In one of his last acts before leaving office, Interior Secretary David Bernhard on Tuesday granted Hammond Ranches Inc. a 10-year grazing permit, curtailing any potential administrative appeals in the face of vehement opposition from environmental advocacy groups.

In February 2014, the federal agency rejected the Hammonds’ renewal application, citing the criminal convictions of father Dwight Hammond Jr. and his son Steven Hammond for setting fire to public land.

The Hammonds’ case sparked the takeover of a federal wildlife refuge in Oregon by right-wing extremists in 2016.

Earlier this month,  supporters of the refuge occupation – drawn from   the Nevada Oath Keepers and Arizona militias  –posed for a picture at an RV park and campground that is located west of the Malheur National Wildlife Refuge.  Some militia members from other parts of the west remain in Harney County, and more are expected in the coming days to due to a recent appeal to protest the actions of federal and state law enforcement.  Photo taken January, 2016.

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Paul Ruprecht, the regional Nevada-Oregon director of Western Watersheds Project, said the granting of the permit just before President Donald Trump leaves office “puts politics before land stewardship.”

“It is outrageous — although sadly predictable — that the Trump administration has reached down into the Burns Field Office of the Bureau of Land Management and seized control to make sure they could give the Hammonds preferential access to public lands,” Ruprecht said in a prepared statement.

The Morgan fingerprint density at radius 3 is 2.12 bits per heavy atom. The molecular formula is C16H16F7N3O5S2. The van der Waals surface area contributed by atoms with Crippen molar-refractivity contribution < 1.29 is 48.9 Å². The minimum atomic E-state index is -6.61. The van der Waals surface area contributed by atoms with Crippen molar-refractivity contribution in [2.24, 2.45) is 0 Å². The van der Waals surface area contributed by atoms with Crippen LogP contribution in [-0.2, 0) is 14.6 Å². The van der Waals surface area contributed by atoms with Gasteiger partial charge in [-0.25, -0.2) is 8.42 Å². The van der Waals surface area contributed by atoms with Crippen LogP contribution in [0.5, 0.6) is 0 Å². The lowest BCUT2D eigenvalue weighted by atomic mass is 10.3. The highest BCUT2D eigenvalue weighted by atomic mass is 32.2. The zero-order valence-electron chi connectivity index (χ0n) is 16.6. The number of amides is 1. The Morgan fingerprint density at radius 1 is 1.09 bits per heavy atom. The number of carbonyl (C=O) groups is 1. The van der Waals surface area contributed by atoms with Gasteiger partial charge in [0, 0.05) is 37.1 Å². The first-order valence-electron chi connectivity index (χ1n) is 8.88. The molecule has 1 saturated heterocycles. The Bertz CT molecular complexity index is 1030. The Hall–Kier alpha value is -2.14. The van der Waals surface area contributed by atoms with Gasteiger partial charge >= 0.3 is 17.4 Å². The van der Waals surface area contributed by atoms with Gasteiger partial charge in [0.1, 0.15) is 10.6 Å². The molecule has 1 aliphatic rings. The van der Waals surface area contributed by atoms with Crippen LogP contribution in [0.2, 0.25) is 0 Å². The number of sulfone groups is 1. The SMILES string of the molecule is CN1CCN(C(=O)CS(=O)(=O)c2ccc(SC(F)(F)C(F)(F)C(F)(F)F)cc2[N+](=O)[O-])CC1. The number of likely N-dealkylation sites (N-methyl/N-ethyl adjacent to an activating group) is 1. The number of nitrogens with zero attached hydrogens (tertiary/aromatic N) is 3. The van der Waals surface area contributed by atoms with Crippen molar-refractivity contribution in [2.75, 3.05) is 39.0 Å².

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The environmental protection group contends the renewed grazing will harm sage-grouse habitats in the region and increase invasive weeds and the likelihood of destructive fires.

“It’s clear that the Bureau of Land Management was told by on high to get this done before the Trump Administration leaves tomorrow. It’s corruption, down to the fact that they raced through the weekend to get this rubber-stamped before the inauguration.”

The U.S. Bureau of Land Management had proposed on New Year’s Eve returning grazing rights to Hammond Ranches for 10 years, citing among other reasons their “extensive historic use” of the allotments and what the federal agency characterized as their “past proper use of rangeland resources.”

The permit covers four land allotments called Hammond, Mud Creek, Hardie Summer and Hammond Fenced Federal Range and allows cattle grazing on more than 26,000 acres of public lands neighboring Malheur National Wildlife Refuge about 45 to 70 miles south of Burns, near the town of Frenchglen.

Susie Hammond, the matriarch of the Hammond family, said Tuesday afternoon, “Well, we don’t have any cows on it yet, so we’ll see.”

Asked about the timing of the permit just before Trump is set to leave office, she added, “You don’t suppose that was strategic?”

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In December 2019, U.S. District Judge Michael H. Simon of Portland revoked the eastern Oregon grazing permit for Hammond Ranches Inc. after finding that a renewal order by former Interior Secretary Ryan Zinke, issued on Zinke’s last day in office in early 2019, was an “abuse of discretion.”

The renewal followed President Donald Trump’s pardon of the Hammonds in July 2018. Dwight Hammond Jr. and his son, Steven Hammond, had been convicted of arson and were serving out five-year mandatory minimum sentences for setting fire to public land where they had grazing rights. Both were convicted of setting a fire in 2001, and the son was convicted of setting a second fire in 2006.